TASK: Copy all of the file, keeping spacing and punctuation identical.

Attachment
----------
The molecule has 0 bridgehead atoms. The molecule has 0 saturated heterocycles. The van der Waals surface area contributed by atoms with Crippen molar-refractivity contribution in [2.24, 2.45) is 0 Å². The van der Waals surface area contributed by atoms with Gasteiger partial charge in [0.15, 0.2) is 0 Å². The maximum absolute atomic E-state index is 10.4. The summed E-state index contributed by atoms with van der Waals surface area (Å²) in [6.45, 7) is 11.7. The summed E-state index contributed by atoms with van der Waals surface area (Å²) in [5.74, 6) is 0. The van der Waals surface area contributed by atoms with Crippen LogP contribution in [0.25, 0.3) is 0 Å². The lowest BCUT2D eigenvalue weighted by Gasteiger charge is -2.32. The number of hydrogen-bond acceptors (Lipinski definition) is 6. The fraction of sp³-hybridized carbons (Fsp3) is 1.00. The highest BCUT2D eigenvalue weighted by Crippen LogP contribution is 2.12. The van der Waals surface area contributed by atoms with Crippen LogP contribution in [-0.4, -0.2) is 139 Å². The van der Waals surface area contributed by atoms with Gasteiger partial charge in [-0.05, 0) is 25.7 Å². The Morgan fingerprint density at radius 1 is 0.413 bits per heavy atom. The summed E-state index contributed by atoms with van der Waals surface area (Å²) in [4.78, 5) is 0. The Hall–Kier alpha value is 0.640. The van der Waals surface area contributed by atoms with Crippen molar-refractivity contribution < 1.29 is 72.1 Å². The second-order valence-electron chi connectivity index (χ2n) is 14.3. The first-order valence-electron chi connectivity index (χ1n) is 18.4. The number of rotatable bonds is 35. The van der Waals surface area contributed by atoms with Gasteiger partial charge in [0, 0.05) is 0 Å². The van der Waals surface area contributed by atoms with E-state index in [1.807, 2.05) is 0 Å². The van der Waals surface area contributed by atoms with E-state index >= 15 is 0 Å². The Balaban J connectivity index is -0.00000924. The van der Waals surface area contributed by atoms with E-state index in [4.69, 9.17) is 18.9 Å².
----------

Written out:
The molecule has 0 bridgehead atoms. The molecule has 0 saturated heterocycles. The van der Waals surface area contributed by atoms with Crippen molar-refractivity contribution in [2.24, 2.45) is 0 Å². The van der Waals surface area contributed by atoms with Gasteiger partial charge in [0.15, 0.2) is 0 Å². The maximum absolute atomic E-state index is 10.4. The summed E-state index contributed by atoms with van der Waals surface area (Å²) in [6.45, 7) is 11.7. The summed E-state index contributed by atoms with van der Waals surface area (Å²) in [5.74, 6) is 0. The van der Waals surface area contributed by atoms with Crippen LogP contribution in [0.25, 0.3) is 0 Å². The lowest BCUT2D eigenvalue weighted by Gasteiger charge is -2.32. The number of hydrogen-bond acceptors (Lipinski definition) is 6. The fraction of sp³-hybridized carbons (Fsp3) is 1.00. The highest BCUT2D eigenvalue weighted by Crippen LogP contribution is 2.12. The van der Waals surface area contributed by atoms with Crippen LogP contribution in [-0.4, -0.2) is 139 Å². The van der Waals surface area contributed by atoms with Gasteiger partial charge in [-0.05, 0) is 25.7 Å². The Morgan fingerprint density at radius 1 is 0.413 bits per heavy atom. The summed E-state index contributed by atoms with van der Waals surface area (Å²) in [4.78, 5) is 0. The Hall–Kier alpha value is 0.640. The van der Waals surface area contributed by atoms with Crippen molar-refractivity contribution < 1.29 is 72.1 Å². The second-order valence-electron chi connectivity index (χ2n) is 14.3. The first-order valence-electron chi connectivity index (χ1n) is 18.4. The number of rotatable bonds is 35. The van der Waals surface area contributed by atoms with Gasteiger partial charge in [0, 0.05) is 0 Å². The van der Waals surface area contributed by atoms with E-state index in [1.807, 2.05) is 0 Å². The van der Waals surface area contributed by atoms with E-state index >= 15 is 0 Å². The Balaban J connectivity index is -0.00000924. The van der Waals surface area contributed by atoms with E-state index in [4.69, 9.17) is 18.9 Å².